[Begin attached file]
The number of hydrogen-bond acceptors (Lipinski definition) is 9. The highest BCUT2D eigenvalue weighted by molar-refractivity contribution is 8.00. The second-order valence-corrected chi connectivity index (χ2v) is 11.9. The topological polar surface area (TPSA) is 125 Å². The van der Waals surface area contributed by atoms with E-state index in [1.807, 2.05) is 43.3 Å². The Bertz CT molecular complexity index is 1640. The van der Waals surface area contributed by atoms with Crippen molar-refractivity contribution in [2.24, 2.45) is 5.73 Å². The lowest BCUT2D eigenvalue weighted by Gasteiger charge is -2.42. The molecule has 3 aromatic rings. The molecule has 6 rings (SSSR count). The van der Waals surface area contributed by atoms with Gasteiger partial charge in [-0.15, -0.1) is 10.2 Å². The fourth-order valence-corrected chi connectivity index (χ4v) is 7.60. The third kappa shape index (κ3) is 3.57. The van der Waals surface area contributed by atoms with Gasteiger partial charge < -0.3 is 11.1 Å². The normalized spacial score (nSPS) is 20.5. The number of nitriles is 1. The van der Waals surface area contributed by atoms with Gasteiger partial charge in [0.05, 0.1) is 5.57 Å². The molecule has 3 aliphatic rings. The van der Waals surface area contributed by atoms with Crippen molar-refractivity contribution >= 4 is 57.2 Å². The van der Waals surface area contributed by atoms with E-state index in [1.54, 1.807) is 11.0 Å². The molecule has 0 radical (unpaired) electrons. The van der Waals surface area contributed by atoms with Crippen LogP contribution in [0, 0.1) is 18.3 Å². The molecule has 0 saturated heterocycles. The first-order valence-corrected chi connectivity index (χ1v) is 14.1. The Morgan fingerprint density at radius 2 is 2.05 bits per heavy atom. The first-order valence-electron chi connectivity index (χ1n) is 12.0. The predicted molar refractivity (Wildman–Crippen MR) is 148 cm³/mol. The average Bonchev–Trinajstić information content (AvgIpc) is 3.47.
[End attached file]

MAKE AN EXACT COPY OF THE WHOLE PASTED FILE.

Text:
The number of hydrogen-bond acceptors (Lipinski definition) is 9. The highest BCUT2D eigenvalue weighted by molar-refractivity contribution is 8.00. The second-order valence-corrected chi connectivity index (χ2v) is 11.9. The topological polar surface area (TPSA) is 125 Å². The van der Waals surface area contributed by atoms with E-state index in [1.807, 2.05) is 43.3 Å². The Bertz CT molecular complexity index is 1640. The van der Waals surface area contributed by atoms with Crippen molar-refractivity contribution in [2.24, 2.45) is 5.73 Å². The lowest BCUT2D eigenvalue weighted by Gasteiger charge is -2.42. The molecule has 3 aromatic rings. The molecule has 6 rings (SSSR count). The van der Waals surface area contributed by atoms with Gasteiger partial charge in [-0.15, -0.1) is 10.2 Å². The fourth-order valence-corrected chi connectivity index (χ4v) is 7.60. The third kappa shape index (κ3) is 3.57. The van der Waals surface area contributed by atoms with Gasteiger partial charge < -0.3 is 11.1 Å². The normalized spacial score (nSPS) is 20.5. The number of nitriles is 1. The van der Waals surface area contributed by atoms with Gasteiger partial charge in [0.05, 0.1) is 5.57 Å². The molecule has 3 aliphatic rings. The van der Waals surface area contributed by atoms with Crippen molar-refractivity contribution >= 4 is 57.2 Å². The van der Waals surface area contributed by atoms with E-state index in [1.54, 1.807) is 11.0 Å². The molecule has 0 radical (unpaired) electrons. The van der Waals surface area contributed by atoms with Crippen LogP contribution in [0, 0.1) is 18.3 Å². The molecule has 0 saturated heterocycles. The first-order valence-corrected chi connectivity index (χ1v) is 14.1. The Morgan fingerprint density at radius 2 is 2.05 bits per heavy atom. The first-order valence-electron chi connectivity index (χ1n) is 12.0. The predicted molar refractivity (Wildman–Crippen MR) is 148 cm³/mol. The average Bonchev–Trinajstić information content (AvgIpc) is 3.47.